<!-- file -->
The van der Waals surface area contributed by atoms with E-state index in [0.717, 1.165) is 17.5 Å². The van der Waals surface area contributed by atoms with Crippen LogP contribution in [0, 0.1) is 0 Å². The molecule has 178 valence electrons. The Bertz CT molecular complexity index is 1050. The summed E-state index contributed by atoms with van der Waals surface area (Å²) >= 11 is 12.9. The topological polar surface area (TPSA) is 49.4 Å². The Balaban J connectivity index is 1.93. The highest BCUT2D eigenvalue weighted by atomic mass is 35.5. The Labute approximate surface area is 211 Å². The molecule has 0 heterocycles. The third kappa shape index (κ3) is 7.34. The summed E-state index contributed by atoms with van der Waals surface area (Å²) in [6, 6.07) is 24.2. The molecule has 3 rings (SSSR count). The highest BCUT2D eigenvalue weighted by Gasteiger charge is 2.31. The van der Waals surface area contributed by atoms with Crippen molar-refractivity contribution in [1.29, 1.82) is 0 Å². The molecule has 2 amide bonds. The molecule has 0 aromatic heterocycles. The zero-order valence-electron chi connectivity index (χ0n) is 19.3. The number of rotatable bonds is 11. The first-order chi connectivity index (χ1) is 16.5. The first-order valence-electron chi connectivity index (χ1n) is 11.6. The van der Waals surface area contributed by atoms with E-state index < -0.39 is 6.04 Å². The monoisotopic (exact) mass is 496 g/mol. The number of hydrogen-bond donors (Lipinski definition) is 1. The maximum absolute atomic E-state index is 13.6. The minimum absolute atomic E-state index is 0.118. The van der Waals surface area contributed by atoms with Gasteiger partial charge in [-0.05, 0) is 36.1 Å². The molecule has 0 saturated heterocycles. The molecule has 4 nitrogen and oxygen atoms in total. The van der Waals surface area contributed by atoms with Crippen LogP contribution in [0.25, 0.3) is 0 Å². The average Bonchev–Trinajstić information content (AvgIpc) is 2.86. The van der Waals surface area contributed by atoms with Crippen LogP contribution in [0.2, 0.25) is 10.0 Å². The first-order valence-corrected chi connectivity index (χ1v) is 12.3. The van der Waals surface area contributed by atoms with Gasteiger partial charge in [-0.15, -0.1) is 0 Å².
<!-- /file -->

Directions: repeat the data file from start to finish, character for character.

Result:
The van der Waals surface area contributed by atoms with E-state index in [0.717, 1.165) is 17.5 Å². The van der Waals surface area contributed by atoms with Crippen LogP contribution in [0, 0.1) is 0 Å². The molecule has 178 valence electrons. The Bertz CT molecular complexity index is 1050. The summed E-state index contributed by atoms with van der Waals surface area (Å²) >= 11 is 12.9. The topological polar surface area (TPSA) is 49.4 Å². The Balaban J connectivity index is 1.93. The highest BCUT2D eigenvalue weighted by atomic mass is 35.5. The Labute approximate surface area is 211 Å². The molecule has 0 heterocycles. The third kappa shape index (κ3) is 7.34. The summed E-state index contributed by atoms with van der Waals surface area (Å²) in [6, 6.07) is 24.2. The molecule has 3 rings (SSSR count). The highest BCUT2D eigenvalue weighted by Gasteiger charge is 2.31. The van der Waals surface area contributed by atoms with Crippen molar-refractivity contribution in [1.29, 1.82) is 0 Å². The molecule has 2 amide bonds. The molecule has 0 aromatic heterocycles. The zero-order valence-electron chi connectivity index (χ0n) is 19.3. The number of rotatable bonds is 11. The first-order chi connectivity index (χ1) is 16.5. The first-order valence-electron chi connectivity index (χ1n) is 11.6. The van der Waals surface area contributed by atoms with E-state index < -0.39 is 6.04 Å². The monoisotopic (exact) mass is 496 g/mol. The number of hydrogen-bond donors (Lipinski definition) is 1. The maximum absolute atomic E-state index is 13.6. The minimum absolute atomic E-state index is 0.118. The van der Waals surface area contributed by atoms with Gasteiger partial charge in [-0.05, 0) is 36.1 Å². The molecule has 0 saturated heterocycles. The molecule has 4 nitrogen and oxygen atoms in total. The van der Waals surface area contributed by atoms with Crippen LogP contribution in [0.25, 0.3) is 0 Å². The average Bonchev–Trinajstić information content (AvgIpc) is 2.86. The van der Waals surface area contributed by atoms with Crippen LogP contribution in [0.2, 0.25) is 10.0 Å². The first-order valence-corrected chi connectivity index (χ1v) is 12.3. The van der Waals surface area contributed by atoms with Gasteiger partial charge in [-0.15, -0.1) is 0 Å².